NFL Draft

2023 NFL Draft: Ranking 9 Biggest Reaches in This Year’s Class

The 2023 NFL Draft has wrapped up, and like every year there were some head-scratching moves and some clear value picks made. After collecting their thoughts and assessing the fits, The 33rd Team scouting department — comprised of former NFL personnel members — put together a breakdown of the 10 biggest steals and reaches from the 2023 draft.

>> READ: 9 Biggest Draft Steals

Biggest Reaches in 2023 Draft

Lions: Jahmyr Gibbs, RB, Alabama (No. 12)

So much for the Lions not taking a running back in the first round. Gibbs (scouting report) is an explosive player with the ball in his hands, and the Lions must have a specific plan for him. However, they already signed David Montgomery in free agency, making this a head-scratching move.

Gibbs was the No. 19 overall player on our big board, but the positional value here definitely factors into this pick being considered a clear reach. It is possible Gibbs would have been available for Detroit with one of their later selections.

Jets: Will McDonald IV, Edge, Iowa State (No. 15)

The offensive line was a bigger need for the Jets, but the top linemen were already off the board. The Jets love to roll in pass rushers in waves. McDonald (scouting report) was 30th on our big board, making this a reach considering he likely could have been had later in the draft.

McDonald was an extremely productive player despite being forced to play inside the tackle in some of Iowa State’s three-man fronts at less than 240 pounds. He will need to play stronger against the run, but he gives excellent pursuit and has some athletic upside.

  Lions: Jack Campbell, LB, Detroit Lions (No. 18)

The Lions continued to surprise everyone with this selection. They had premium draft capital, and they squandered it on two non-premium positions. Campbell (scouting report) might be a solid starter with surprising athleticism for his size but with his height, he can struggle to break down in space against smaller, quicker skill players.

We graded Campbell as having starter potential and ranked him as the No. 87 overall prospect. After being taken at 18, he will be expected to start immediately.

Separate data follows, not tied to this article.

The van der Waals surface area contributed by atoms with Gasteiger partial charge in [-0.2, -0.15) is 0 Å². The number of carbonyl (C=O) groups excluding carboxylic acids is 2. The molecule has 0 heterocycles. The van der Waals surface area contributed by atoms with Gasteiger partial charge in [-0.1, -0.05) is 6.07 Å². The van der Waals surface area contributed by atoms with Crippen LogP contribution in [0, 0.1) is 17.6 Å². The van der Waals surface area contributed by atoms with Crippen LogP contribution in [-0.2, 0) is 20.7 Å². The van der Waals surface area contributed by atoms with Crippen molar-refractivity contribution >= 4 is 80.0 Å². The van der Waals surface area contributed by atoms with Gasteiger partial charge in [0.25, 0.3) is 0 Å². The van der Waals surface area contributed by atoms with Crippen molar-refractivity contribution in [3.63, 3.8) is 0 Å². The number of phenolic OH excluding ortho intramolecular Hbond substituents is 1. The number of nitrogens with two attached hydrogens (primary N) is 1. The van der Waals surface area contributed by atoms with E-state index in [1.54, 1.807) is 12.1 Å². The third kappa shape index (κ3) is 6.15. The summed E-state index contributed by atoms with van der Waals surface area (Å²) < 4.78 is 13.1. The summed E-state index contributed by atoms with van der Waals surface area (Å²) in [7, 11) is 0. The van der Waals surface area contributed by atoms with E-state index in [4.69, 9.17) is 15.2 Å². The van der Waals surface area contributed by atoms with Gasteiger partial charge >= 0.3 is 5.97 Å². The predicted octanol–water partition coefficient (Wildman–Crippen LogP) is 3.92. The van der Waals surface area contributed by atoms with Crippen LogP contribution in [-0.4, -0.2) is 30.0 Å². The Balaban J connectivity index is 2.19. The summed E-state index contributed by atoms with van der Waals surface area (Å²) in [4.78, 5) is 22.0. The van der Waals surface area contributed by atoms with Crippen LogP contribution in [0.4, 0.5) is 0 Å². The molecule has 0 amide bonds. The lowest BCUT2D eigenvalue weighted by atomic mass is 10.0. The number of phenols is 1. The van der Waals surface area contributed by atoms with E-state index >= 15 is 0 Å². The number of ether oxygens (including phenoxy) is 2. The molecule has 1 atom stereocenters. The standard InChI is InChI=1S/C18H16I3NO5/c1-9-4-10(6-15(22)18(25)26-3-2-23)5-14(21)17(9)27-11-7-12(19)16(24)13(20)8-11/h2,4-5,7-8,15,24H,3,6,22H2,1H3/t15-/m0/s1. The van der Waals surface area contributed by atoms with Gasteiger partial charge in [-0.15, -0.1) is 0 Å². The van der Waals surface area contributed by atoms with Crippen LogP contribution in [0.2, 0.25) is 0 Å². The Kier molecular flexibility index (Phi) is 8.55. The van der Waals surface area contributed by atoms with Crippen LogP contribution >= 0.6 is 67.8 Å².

Bucs: Calijah Kancey, DT, Pittsburgh (No. 19)

Kancey (scouting report) is a disruptive player, but where does he fit in the Buccaneers‘ scheme? This pick just doesn’t make sense given Kancey’s skill set and the Buccaneers 3-4 base front. Perhaps they think Vita Vea can protect him. There is no doubt they needed to bolster their pass rush, but this was not the way. There was hype around Kancey, who was the No. 69 overall player on our big board, but he is not Aaron Donald.

Cowboys: Mazi Smith, DT, Michigan (No. 26)

The Cowboys needed to improve the middle of their run defense, so grabbing a defensive tackle makes sense. However, Smith (scouting report) is more of an athlete than a stout run defender. He has high bench press numbers but needs to be better in the run game.

This looks to be a reach for a need for Dallas, as Smith was ranked as our 89th overall prospect.

Saints: Bryan Bresee, DT, Clemson (No. 29)

The Saints needed to beef up their defensive line after the losses of David Onyemata and Marcus Davenport. Bresee (scouting report) is a high-motor player who did not play as well later in his college career due to injuries.

He showed flashes of athleticism, power and eased some concerns about his game by testing well at the combine, but his injury history and struggles with high pad level make this a roll of the dice for the Saints.

  Rams: Steve Avila, OG, TCU (No. 36)

Avila (scouting report) has positional flexibility with ability to play both center and guard. He is a big, strong lineman who can get movement off the line of scrimmage and locks on defenders with his strong hands. However, he has some athletic limitations and will be exposed in space at times.

The Rams need help on the offensive line, but taking a player we graded as a backup and ranked No. 169 overall is a clear reach here regardless of positional need.

Falcons: Matthew Bergeron, OT, Syracuse (No. 38)

With their first pick, the Falcons picked perhaps the most talented player in the draft in Bijan Robinson, and with this pick, they selected an offensive tackle who may be best suited as an offensive guard. Bergeron (scouting report) is big, strong, smart and tough but comes with athletic limitations and will struggle in space against athletic defenders.

The Canadian product has starter potential but we ranked him as the No. 124 overall prospect in the class, making this a clear and obvious reach.

  Broncos: Marvin Mims, WR, Oklahoma (No. 63)

Mims (scouting report) does not have a top-level trait to hang his hat on. He lacks size and needs to add strength. He has a tight lower body, and his play speed is average. He is a better tester than player, but he does have good hands and overall ball skills.

We had Mims graded as our No. 217 overall prospect and felt his talent was at an NFL practice squad level, making this a clear reach in the second round.

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